Foxconn admits using 14-year-old interns at its Chinese factories

Electronics manufacturer Foxconn has admitted to hiring interns that are under China's legal working age.

The overseas producer of Apple's iPhone and iPad issued a statement of admission after the claims were made by US-based non-governmental organisation China Labor Watch.

Foxconn said that it performed an internal investigation at its Yantai facility in the Shandong Province and found that some of the interns working there were as young as 14, even though China's legal working age is 16.

"Our investigation has shown that the interns in question, who ranged in age from 14 to 16, had worked in that campus for approximately three weeks. This is not only a violation of China's labour law, it is also a violation of Foxconn policy, and immediate steps have been taken to return the interns in question to their educational institutions," said the company.

China Labor Watch said in statement that underage interns were sent to Foxconn by their schools, who should take primary responsibility. However, it insisted that Foxconn should have confirmed the ages of its workers.

Foxconn accepted blame and insisted that it will 'immediately' fire any employee found to have been responsible for the violations.

The Yantai case comes just a month after another Foxconn facility in the Jiangsu province in China was hit with charges that the company improperly put interns to work on the production line to make iPhone accessories, including USB cables.

However, Foxconn quickly denied that claim, saying that the Fair Labor Association, which is auditing Foxconn factories, "found no evidence that any interns were pressured to participate."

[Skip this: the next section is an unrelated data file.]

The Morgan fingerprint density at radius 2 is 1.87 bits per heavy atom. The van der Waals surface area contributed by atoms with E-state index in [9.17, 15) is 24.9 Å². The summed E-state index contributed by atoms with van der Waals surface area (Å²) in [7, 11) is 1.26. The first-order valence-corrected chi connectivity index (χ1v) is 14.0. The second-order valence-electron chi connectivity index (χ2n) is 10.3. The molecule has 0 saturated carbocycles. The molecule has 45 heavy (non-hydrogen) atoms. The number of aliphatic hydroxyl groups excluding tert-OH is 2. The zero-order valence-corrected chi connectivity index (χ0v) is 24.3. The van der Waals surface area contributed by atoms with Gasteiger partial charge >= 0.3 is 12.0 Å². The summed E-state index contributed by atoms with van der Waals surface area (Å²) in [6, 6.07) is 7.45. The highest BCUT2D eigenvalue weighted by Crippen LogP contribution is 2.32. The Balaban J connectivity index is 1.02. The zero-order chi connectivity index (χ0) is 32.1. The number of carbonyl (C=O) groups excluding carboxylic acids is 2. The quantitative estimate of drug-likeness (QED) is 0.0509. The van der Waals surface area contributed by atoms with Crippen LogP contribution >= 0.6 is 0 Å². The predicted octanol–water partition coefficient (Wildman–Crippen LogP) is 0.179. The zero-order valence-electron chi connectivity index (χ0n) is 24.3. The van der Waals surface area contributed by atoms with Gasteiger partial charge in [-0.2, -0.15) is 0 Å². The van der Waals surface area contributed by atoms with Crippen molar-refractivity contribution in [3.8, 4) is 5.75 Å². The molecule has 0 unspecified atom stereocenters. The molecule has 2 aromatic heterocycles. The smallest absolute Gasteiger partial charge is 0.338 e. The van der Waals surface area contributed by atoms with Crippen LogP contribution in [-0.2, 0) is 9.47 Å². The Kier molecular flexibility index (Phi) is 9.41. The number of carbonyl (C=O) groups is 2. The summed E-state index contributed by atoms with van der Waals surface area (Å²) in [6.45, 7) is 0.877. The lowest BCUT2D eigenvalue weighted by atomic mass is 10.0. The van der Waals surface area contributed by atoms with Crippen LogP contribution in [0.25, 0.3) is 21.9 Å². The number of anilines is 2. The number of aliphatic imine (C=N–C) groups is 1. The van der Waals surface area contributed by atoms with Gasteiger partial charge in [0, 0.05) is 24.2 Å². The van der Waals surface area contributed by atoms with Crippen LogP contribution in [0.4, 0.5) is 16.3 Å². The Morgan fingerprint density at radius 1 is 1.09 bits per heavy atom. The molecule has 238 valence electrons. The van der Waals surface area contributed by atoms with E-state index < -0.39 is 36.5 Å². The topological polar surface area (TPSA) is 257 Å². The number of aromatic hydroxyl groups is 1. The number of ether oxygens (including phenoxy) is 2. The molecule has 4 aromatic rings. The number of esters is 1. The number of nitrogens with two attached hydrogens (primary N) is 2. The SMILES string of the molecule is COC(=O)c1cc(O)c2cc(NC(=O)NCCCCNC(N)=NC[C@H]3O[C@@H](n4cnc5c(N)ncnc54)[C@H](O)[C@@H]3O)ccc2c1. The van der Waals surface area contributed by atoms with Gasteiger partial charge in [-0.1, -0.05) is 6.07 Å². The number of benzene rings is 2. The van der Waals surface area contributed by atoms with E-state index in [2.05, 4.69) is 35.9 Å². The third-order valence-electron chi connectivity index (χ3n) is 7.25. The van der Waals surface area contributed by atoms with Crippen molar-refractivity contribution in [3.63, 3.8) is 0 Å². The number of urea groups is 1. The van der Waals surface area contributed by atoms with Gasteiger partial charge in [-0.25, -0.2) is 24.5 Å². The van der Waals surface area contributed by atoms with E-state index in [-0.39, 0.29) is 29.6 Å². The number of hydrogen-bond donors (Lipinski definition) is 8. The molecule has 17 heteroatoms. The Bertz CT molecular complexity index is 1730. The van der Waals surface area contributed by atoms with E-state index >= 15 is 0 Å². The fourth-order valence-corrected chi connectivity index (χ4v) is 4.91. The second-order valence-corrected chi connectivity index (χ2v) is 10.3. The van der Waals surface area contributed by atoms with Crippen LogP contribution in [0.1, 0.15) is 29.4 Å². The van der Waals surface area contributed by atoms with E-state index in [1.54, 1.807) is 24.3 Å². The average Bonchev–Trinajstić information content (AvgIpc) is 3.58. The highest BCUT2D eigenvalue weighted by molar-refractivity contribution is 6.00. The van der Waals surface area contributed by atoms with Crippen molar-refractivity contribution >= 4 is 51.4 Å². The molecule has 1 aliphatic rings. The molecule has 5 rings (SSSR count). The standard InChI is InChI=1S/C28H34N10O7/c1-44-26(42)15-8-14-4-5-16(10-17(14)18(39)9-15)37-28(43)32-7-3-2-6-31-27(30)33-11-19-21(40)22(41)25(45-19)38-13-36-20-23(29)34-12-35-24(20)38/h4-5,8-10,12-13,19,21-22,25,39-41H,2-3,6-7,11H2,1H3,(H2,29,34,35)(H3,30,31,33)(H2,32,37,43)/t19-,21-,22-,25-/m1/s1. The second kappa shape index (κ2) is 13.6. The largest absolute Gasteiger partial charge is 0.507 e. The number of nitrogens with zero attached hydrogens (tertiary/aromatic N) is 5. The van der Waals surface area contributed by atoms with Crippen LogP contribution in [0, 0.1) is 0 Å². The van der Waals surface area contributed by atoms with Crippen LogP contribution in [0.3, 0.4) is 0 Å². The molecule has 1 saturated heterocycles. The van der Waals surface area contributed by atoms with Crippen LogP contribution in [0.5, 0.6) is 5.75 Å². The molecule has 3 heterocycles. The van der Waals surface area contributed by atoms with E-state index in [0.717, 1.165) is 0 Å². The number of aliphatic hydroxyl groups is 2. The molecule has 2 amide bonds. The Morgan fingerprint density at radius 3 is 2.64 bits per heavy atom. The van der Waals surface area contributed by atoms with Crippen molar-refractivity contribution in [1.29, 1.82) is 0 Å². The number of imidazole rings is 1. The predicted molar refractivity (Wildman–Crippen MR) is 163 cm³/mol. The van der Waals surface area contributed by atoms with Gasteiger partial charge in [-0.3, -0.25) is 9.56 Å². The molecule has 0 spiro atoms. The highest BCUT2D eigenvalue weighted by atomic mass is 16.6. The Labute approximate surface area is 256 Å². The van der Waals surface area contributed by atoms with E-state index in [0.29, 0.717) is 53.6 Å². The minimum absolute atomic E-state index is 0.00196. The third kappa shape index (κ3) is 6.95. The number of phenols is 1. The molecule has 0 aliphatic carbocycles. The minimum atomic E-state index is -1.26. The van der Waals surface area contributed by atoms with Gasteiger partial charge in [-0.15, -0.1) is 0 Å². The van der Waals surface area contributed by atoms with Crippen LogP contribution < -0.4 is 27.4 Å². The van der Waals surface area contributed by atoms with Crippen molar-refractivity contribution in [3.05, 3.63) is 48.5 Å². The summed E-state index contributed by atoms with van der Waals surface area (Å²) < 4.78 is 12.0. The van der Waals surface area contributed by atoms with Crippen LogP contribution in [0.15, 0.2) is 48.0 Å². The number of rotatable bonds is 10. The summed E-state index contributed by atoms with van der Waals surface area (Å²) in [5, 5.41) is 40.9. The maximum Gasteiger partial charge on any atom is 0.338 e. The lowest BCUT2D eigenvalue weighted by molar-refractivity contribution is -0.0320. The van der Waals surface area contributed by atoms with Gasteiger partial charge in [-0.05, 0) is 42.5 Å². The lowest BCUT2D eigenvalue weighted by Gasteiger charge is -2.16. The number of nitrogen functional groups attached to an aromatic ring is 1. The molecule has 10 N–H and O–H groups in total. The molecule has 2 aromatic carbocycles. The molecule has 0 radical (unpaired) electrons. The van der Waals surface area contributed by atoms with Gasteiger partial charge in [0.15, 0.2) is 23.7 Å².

Foxconn has had a history of violating working practices in China. An FLA investigation into the company requested by Apple found numerous violations, including excessive overtime and improper pay.

It has long run internship programmes under which students work on the production lines for up to six months. It said that the interns make up approximately 2.7 per cent of its 1.2 million employees in China.

While Foxconn argues these programmes allow students to gain experience, labour activists have repeatedly accused it of exploiting the students and using the programme to make up for staff shortages.

Over the past two years, Foxconn has enacted many reforms at its factories, including steep pay rises, outsourced worker accommodation and reduced overtime in a bid to clean up its image.

In August, the Fair Labor Association said the company had fixed 284 of the 360 problems that it had previously identified.

The company's second-largest plant, in Zhengzhou, which makes the iPhone 5, was this month rattled by a dispute between quality control staff and line workers, and last month thousands of workers at the Taiyuan factory rioted after an argument between a worker and a security guard.

Earlier this year, workers at the company's Chengdu plant, which makes iPads, damaged facilities in a pay dispute. Meanwhile, hundreds staged a protest sit-in on the roof of a Foxconn factory in Wuhan.